Wednesday Apr 08, 2009

Sun VDI 3 UX Story - User Research

Some time ago I attended the User Research Friday in San Francisco. For short, research is a very important early step of user experience design work. You need to know and understand the world of the users. Otherwise don't expect to design and develop a system that is of any use to them. Usability might be good, but it does not matter if it's not useful at all... [Well, I do not dive deeper into this discussion, otherwise I have to become philosophic.]

For Sun VDI 3 we conducted a few customer meetings that turned out to be very important to gain an understanding of the context of desktop virtualization. Note that this are not focus groups, or scripted Q&A sessions. They are open informal discussions on the current situations on site. I remember the system administrators of a scientific research lab with several visiting PhD students a year. Each of them needed a PC...  Another one was admin at an online store selling lots of toys in the Christmas season. Their call center is staffed with many 'agents'. During change of shifts it is really the critical point to keep queues short on the phone lines.

All this leads to certain questions on our side, e.g. How is a user assigned to a virtual machine? Does it belong to her personally? Or is it reused when the next employee logs in? How long does it take to recycle a virtual machine? What are the general pool policies?  etc.
In order to come up with reasonable answers it is important that you listen to your users. But do not simply build what they say. They are experts in their domain. You are the system designer and have to create a system that fits the context(s), solves a problem, and is easy (enough) to use. Hence - the goal is to build what the user needs.

>> VDI UX Story: Part 1: Concept Workshops || Part 3: Power of the Web

Sunday Jan 15, 2006

Requirements-Engineering im Spannungsfeld von Individual- und Produktsoftware

Requirements-Engineering im Spannungsfeld von Individual- und Produktsoftware in i-com (3)2005 by Petra Kowallik, Friedrich Strauß and Matthias Müller-Prove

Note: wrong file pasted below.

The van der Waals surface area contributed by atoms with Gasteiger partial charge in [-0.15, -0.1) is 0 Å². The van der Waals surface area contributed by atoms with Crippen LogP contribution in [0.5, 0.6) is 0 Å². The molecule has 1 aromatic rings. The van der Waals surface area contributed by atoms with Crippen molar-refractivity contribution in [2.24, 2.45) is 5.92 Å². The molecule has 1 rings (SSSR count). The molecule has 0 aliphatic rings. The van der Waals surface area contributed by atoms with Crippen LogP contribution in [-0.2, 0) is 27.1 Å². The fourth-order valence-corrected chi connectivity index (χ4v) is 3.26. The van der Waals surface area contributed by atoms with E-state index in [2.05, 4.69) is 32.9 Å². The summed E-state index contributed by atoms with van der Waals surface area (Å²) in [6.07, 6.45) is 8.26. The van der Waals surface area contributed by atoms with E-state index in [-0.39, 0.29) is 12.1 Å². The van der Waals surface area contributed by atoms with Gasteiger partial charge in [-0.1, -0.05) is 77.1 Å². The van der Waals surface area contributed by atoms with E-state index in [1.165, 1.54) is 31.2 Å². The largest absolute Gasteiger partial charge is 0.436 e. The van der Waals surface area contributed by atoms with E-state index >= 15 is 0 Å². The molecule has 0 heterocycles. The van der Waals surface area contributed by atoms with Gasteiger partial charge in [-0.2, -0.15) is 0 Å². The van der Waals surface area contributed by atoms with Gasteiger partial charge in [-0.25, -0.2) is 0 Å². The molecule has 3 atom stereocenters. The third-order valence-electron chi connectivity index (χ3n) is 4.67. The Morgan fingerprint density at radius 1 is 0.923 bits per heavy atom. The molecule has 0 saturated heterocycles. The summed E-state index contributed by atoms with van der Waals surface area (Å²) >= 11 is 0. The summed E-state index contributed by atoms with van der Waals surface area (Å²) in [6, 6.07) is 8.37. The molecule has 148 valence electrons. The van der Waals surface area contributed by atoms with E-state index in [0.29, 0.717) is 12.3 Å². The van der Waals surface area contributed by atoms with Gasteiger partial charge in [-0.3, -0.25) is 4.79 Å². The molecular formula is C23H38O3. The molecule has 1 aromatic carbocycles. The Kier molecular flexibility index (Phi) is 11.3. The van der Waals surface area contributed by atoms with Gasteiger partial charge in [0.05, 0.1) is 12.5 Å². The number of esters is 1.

Summary. This article summarizes the results of the “Requirements engineering in the context of customer software and standard software” workshop at Mensch und Computer 2004. During the workshop, we discussed the usefulness of several process models, methods and documentation techniques with respect to software development. Our goal was to identify the limitation as well as the rational behind certain methods or processes. These data can help to determine the best techniques for specific areas of standard and customer software development. This article provides valuable information to the practitioner that is usually not contained in textbooks and academic papers.
Zusammenfassung. Dieser Artikel fasst die Ergebnisse eines gleichnamigen Workshops auf der Mensch und Computer 2004 zusammen. Im Workshop wurde die unterschiedliche Anwendung von Vorgehensmodellen, Methoden und Dokumentationstechniken in Abhängigkeit von der zu erstellenden Software analysiert. Ziel war dabei die Besonderheiten und Restriktionen in der jeweiligen Nutzung z. B. einer Methode, eines Vorgehens oder einer Dokumentationstechnik zu identifizieren. Diese Ergebnisse ermöglichen es, den sinnvollen Einsatz von Methoden für bestimmte Einsatzfelder, wie die Spezifikation von Individualsoftware, genauer abschätzen zu können. Dieser Artikel stellt eine für den Praktiker hilfreiche Ergänzung zu den zumeist möglichst allgemeingültig gehaltenen Beschreibungen in Lehrbüchern und wissenschaftlichen Arbeiten dar.
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